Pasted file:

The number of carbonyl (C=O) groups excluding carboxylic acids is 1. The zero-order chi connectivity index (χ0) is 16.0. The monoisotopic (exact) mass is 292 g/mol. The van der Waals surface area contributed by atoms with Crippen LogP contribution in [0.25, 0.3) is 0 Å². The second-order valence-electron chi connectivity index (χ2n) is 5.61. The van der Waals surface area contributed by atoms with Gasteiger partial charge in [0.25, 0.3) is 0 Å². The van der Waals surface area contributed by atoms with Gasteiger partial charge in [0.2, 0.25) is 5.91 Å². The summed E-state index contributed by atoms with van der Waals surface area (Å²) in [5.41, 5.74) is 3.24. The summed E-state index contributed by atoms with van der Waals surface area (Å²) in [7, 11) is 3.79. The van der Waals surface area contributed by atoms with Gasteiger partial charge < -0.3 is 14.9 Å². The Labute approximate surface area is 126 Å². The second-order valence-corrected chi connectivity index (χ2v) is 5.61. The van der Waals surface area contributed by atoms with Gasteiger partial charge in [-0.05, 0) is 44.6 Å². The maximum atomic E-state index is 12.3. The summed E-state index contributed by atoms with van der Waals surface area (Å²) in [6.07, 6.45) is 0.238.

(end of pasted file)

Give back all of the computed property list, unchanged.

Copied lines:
The number of carbonyl (C=O) groups excluding carboxylic acids is 1. The zero-order chi connectivity index (χ0) is 16.0. The monoisotopic (exact) mass is 292 g/mol. The van der Waals surface area contributed by atoms with Crippen LogP contribution in [0.25, 0.3) is 0 Å². The second-order valence-electron chi connectivity index (χ2n) is 5.61. The van der Waals surface area contributed by atoms with Gasteiger partial charge in [0.25, 0.3) is 0 Å². The van der Waals surface area contributed by atoms with Gasteiger partial charge in [0.2, 0.25) is 5.91 Å². The summed E-state index contributed by atoms with van der Waals surface area (Å²) in [5.41, 5.74) is 3.24. The summed E-state index contributed by atoms with van der Waals surface area (Å²) in [7, 11) is 3.79. The van der Waals surface area contributed by atoms with Gasteiger partial charge < -0.3 is 14.9 Å². The Labute approximate surface area is 126 Å². The second-order valence-corrected chi connectivity index (χ2v) is 5.61. The van der Waals surface area contributed by atoms with Gasteiger partial charge in [-0.05, 0) is 44.6 Å². The maximum atomic E-state index is 12.3. The summed E-state index contributed by atoms with van der Waals surface area (Å²) in [6.07, 6.45) is 0.238.